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Properties of Hydrate-Bearing Sediments Subjected to Changing Gas Compositions
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The objective of this research is to measure physical, chemical, mechanical, and hydrologic property changes in methane hydrate-bearing sediments subjected to: injection of carbon dioxide (CO2) and nitrogen (N2), the effects of sediment layering, and the effects of relevant gradients (thermal, chemical , and capillary pressure) within the system.


Lawrence Berkeley National Laboratory (LBNL), Berkeley, CA 94720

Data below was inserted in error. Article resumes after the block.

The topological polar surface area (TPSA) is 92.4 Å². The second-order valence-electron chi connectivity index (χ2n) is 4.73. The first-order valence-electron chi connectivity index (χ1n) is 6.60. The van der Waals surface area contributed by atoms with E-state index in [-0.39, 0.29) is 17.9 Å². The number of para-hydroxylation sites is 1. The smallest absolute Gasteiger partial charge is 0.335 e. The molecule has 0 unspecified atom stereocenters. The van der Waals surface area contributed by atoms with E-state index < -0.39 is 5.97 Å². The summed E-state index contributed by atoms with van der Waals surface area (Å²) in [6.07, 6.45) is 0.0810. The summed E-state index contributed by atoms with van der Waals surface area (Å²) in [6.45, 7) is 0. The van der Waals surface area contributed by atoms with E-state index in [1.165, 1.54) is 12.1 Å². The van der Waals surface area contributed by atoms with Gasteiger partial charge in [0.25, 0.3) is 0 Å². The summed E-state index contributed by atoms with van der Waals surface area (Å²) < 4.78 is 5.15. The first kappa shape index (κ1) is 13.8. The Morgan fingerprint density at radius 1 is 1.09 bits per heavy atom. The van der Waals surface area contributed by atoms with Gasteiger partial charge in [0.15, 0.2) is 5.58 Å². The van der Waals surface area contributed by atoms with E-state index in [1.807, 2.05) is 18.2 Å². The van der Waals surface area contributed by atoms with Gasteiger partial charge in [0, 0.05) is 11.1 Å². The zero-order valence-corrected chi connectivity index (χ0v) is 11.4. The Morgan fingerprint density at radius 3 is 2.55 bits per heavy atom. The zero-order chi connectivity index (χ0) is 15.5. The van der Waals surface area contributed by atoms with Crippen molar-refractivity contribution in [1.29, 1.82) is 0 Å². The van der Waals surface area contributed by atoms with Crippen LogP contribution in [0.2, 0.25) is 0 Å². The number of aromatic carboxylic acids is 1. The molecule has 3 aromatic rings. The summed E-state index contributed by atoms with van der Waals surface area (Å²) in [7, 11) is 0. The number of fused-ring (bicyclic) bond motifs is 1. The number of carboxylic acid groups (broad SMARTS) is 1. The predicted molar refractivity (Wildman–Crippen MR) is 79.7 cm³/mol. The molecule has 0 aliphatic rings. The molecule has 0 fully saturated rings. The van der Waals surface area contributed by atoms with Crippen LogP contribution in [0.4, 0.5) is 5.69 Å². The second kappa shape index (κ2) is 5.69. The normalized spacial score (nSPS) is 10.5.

Few studies have examined the hydrologic and physical/mechanical property changes that occur during a hydrate composition change. In the studies that have been conducted, researchers did not measure hydrologic properties; quantification of the effluent gas was crude and performed over a limited range of conditions (mostly dry hydrate) and failed to address important reservoir issues such as pressure increase upon injection and the effect of changes in gas composition in a system where the gas composition varies. This research will investigate processes associated with the injection of N2, CO2, and mixtures of these gases into methane hydrate-bearing porous media under non-stirred batch and flow-through conditions, and will attempt to quantify the exchange kinetics of the N2 and CO2 replacement into methane hydrate using flow-through reactors and breakthrough curve analysis. Permeability will be measured to detect changes, and geophysical property changes will be measured using either the Split Hopkinson Resonant Bar apparatus or a flow-through vessel with p- and s- wave transducers in the end platens.